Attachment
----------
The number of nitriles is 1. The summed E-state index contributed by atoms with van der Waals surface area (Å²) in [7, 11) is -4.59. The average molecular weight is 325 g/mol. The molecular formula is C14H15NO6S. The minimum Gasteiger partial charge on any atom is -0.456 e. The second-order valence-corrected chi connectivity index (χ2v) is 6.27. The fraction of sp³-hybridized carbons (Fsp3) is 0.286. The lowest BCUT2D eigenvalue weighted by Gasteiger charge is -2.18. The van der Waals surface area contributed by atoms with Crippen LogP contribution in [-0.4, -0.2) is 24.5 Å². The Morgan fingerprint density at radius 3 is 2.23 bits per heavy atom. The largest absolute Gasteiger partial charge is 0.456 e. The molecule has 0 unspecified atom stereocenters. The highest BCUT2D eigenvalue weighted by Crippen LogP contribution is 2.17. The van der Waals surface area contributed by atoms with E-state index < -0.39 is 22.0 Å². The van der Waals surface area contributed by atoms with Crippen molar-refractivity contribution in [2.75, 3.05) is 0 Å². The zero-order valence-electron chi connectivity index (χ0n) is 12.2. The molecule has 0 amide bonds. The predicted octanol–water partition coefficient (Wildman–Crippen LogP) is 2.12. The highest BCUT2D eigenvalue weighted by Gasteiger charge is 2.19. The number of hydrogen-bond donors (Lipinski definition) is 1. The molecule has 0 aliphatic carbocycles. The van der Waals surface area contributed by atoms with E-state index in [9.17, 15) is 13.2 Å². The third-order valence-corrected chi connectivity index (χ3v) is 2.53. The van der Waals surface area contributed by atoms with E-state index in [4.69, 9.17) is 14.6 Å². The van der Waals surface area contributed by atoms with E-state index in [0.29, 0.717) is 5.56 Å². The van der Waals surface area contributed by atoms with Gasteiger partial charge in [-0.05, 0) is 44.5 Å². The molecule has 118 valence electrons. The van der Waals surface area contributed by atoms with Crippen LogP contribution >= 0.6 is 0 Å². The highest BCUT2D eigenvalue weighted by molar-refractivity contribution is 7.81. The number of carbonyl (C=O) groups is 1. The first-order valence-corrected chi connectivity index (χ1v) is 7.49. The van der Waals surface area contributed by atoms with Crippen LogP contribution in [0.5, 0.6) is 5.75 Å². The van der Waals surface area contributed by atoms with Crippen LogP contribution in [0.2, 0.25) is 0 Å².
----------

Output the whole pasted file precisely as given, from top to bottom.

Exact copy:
The number of nitriles is 1. The summed E-state index contributed by atoms with van der Waals surface area (Å²) in [7, 11) is -4.59. The average molecular weight is 325 g/mol. The molecular formula is C14H15NO6S. The minimum Gasteiger partial charge on any atom is -0.456 e. The second-order valence-corrected chi connectivity index (χ2v) is 6.27. The fraction of sp³-hybridized carbons (Fsp3) is 0.286. The lowest BCUT2D eigenvalue weighted by Gasteiger charge is -2.18. The van der Waals surface area contributed by atoms with Crippen LogP contribution in [-0.4, -0.2) is 24.5 Å². The Morgan fingerprint density at radius 3 is 2.23 bits per heavy atom. The largest absolute Gasteiger partial charge is 0.456 e. The molecule has 0 unspecified atom stereocenters. The highest BCUT2D eigenvalue weighted by Crippen LogP contribution is 2.17. The van der Waals surface area contributed by atoms with E-state index < -0.39 is 22.0 Å². The van der Waals surface area contributed by atoms with Crippen molar-refractivity contribution in [2.75, 3.05) is 0 Å². The zero-order valence-electron chi connectivity index (χ0n) is 12.2. The molecule has 0 amide bonds. The predicted octanol–water partition coefficient (Wildman–Crippen LogP) is 2.12. The highest BCUT2D eigenvalue weighted by Gasteiger charge is 2.19. The number of hydrogen-bond donors (Lipinski definition) is 1. The molecule has 0 aliphatic carbocycles. The van der Waals surface area contributed by atoms with E-state index in [9.17, 15) is 13.2 Å². The third-order valence-corrected chi connectivity index (χ3v) is 2.53. The van der Waals surface area contributed by atoms with E-state index in [4.69, 9.17) is 14.6 Å². The van der Waals surface area contributed by atoms with E-state index in [0.29, 0.717) is 5.56 Å². The van der Waals surface area contributed by atoms with Gasteiger partial charge in [-0.05, 0) is 44.5 Å². The molecule has 118 valence electrons. The van der Waals surface area contributed by atoms with Crippen LogP contribution >= 0.6 is 0 Å². The highest BCUT2D eigenvalue weighted by molar-refractivity contribution is 7.81. The number of carbonyl (C=O) groups is 1. The first-order valence-corrected chi connectivity index (χ1v) is 7.49. The van der Waals surface area contributed by atoms with Crippen LogP contribution in [0.5, 0.6) is 5.75 Å². The van der Waals surface area contributed by atoms with Crippen LogP contribution in [0.2, 0.25) is 0 Å².